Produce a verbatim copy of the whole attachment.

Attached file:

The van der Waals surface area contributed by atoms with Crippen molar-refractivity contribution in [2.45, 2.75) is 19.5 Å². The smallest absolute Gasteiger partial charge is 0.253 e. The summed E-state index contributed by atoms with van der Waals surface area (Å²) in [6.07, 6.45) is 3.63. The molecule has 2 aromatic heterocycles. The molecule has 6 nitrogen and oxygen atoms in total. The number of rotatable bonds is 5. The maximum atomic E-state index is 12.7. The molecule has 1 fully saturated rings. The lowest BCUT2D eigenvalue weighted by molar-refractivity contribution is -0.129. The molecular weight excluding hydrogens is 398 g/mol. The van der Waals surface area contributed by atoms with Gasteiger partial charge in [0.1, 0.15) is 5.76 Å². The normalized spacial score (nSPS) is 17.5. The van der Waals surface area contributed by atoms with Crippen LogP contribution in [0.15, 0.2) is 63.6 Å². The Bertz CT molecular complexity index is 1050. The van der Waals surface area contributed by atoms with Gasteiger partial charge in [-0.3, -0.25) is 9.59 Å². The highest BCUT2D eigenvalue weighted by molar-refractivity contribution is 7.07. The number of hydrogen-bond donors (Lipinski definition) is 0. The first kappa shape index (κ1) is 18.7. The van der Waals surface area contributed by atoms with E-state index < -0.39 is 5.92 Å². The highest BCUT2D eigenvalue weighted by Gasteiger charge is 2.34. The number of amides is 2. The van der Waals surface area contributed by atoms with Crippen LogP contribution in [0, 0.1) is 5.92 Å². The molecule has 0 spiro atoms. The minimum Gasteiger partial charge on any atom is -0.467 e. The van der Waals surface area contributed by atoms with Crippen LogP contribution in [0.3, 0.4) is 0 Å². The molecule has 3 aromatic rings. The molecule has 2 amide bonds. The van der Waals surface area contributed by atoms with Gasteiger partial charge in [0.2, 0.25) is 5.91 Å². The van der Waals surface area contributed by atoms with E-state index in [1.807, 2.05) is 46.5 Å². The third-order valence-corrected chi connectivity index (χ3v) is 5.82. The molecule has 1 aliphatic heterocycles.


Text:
The van der Waals surface area contributed by atoms with Crippen molar-refractivity contribution in [2.45, 2.75) is 19.5 Å². The smallest absolute Gasteiger partial charge is 0.253 e. The summed E-state index contributed by atoms with van der Waals surface area (Å²) in [6.07, 6.45) is 3.63. The molecule has 2 aromatic heterocycles. The molecule has 6 nitrogen and oxygen atoms in total. The number of rotatable bonds is 5. The maximum atomic E-state index is 12.7. The molecule has 1 fully saturated rings. The lowest BCUT2D eigenvalue weighted by molar-refractivity contribution is -0.129. The molecular weight excluding hydrogens is 398 g/mol. The van der Waals surface area contributed by atoms with Gasteiger partial charge in [0.1, 0.15) is 5.76 Å². The normalized spacial score (nSPS) is 17.5. The van der Waals surface area contributed by atoms with Crippen LogP contribution in [0.15, 0.2) is 63.6 Å². The Bertz CT molecular complexity index is 1050. The van der Waals surface area contributed by atoms with Gasteiger partial charge in [-0.3, -0.25) is 9.59 Å². The highest BCUT2D eigenvalue weighted by molar-refractivity contribution is 7.07. The number of hydrogen-bond donors (Lipinski definition) is 0. The first kappa shape index (κ1) is 18.7. The van der Waals surface area contributed by atoms with E-state index < -0.39 is 5.92 Å². The highest BCUT2D eigenvalue weighted by Gasteiger charge is 2.34. The number of amides is 2. The van der Waals surface area contributed by atoms with Crippen LogP contribution in [0, 0.1) is 5.92 Å². The molecule has 0 spiro atoms. The minimum Gasteiger partial charge on any atom is -0.467 e. The van der Waals surface area contributed by atoms with Crippen LogP contribution in [0.3, 0.4) is 0 Å². The molecule has 3 aromatic rings. The molecule has 2 amide bonds. The van der Waals surface area contributed by atoms with Gasteiger partial charge in [0.2, 0.25) is 5.91 Å². The van der Waals surface area contributed by atoms with E-state index in [1.807, 2.05) is 46.5 Å². The third-order valence-corrected chi connectivity index (χ3v) is 5.82. The molecule has 1 aliphatic heterocycles.